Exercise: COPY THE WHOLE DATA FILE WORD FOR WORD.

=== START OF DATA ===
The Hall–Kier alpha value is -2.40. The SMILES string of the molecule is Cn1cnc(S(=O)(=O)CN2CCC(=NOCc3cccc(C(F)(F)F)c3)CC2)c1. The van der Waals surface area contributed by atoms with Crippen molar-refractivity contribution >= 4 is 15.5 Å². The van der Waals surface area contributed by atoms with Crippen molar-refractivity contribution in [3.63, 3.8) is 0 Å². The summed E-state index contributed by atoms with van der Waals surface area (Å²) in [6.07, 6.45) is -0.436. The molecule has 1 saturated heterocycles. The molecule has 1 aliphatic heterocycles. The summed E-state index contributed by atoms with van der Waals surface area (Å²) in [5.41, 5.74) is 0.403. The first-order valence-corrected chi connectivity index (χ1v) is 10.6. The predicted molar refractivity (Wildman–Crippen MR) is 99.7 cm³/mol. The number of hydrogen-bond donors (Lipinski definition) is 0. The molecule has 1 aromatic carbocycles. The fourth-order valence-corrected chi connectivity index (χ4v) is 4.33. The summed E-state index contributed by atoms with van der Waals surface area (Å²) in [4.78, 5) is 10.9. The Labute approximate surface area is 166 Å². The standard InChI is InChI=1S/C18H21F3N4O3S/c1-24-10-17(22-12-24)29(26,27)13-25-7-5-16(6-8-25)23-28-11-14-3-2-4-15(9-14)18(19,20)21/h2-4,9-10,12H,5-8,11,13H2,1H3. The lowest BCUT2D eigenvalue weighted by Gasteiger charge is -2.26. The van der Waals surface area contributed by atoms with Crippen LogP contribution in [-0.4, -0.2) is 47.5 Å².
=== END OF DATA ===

The Hall–Kier alpha value is -2.40. The SMILES string of the molecule is Cn1cnc(S(=O)(=O)CN2CCC(=NOCc3cccc(C(F)(F)F)c3)CC2)c1. The van der Waals surface area contributed by atoms with Crippen molar-refractivity contribution >= 4 is 15.5 Å². The van der Waals surface area contributed by atoms with Crippen molar-refractivity contribution in [3.63, 3.8) is 0 Å². The summed E-state index contributed by atoms with van der Waals surface area (Å²) in [6.07, 6.45) is -0.436. The molecule has 1 saturated heterocycles. The molecule has 1 aliphatic heterocycles. The summed E-state index contributed by atoms with van der Waals surface area (Å²) in [5.41, 5.74) is 0.403. The first-order valence-corrected chi connectivity index (χ1v) is 10.6. The predicted molar refractivity (Wildman–Crippen MR) is 99.7 cm³/mol. The number of hydrogen-bond donors (Lipinski definition) is 0. The molecule has 1 aromatic carbocycles. The fourth-order valence-corrected chi connectivity index (χ4v) is 4.33. The summed E-state index contributed by atoms with van der Waals surface area (Å²) in [4.78, 5) is 10.9. The Labute approximate surface area is 166 Å². The standard InChI is InChI=1S/C18H21F3N4O3S/c1-24-10-17(22-12-24)29(26,27)13-25-7-5-16(6-8-25)23-28-11-14-3-2-4-15(9-14)18(19,20)21/h2-4,9-10,12H,5-8,11,13H2,1H3. The lowest BCUT2D eigenvalue weighted by Gasteiger charge is -2.26. The van der Waals surface area contributed by atoms with Crippen LogP contribution in [-0.4, -0.2) is 47.5 Å².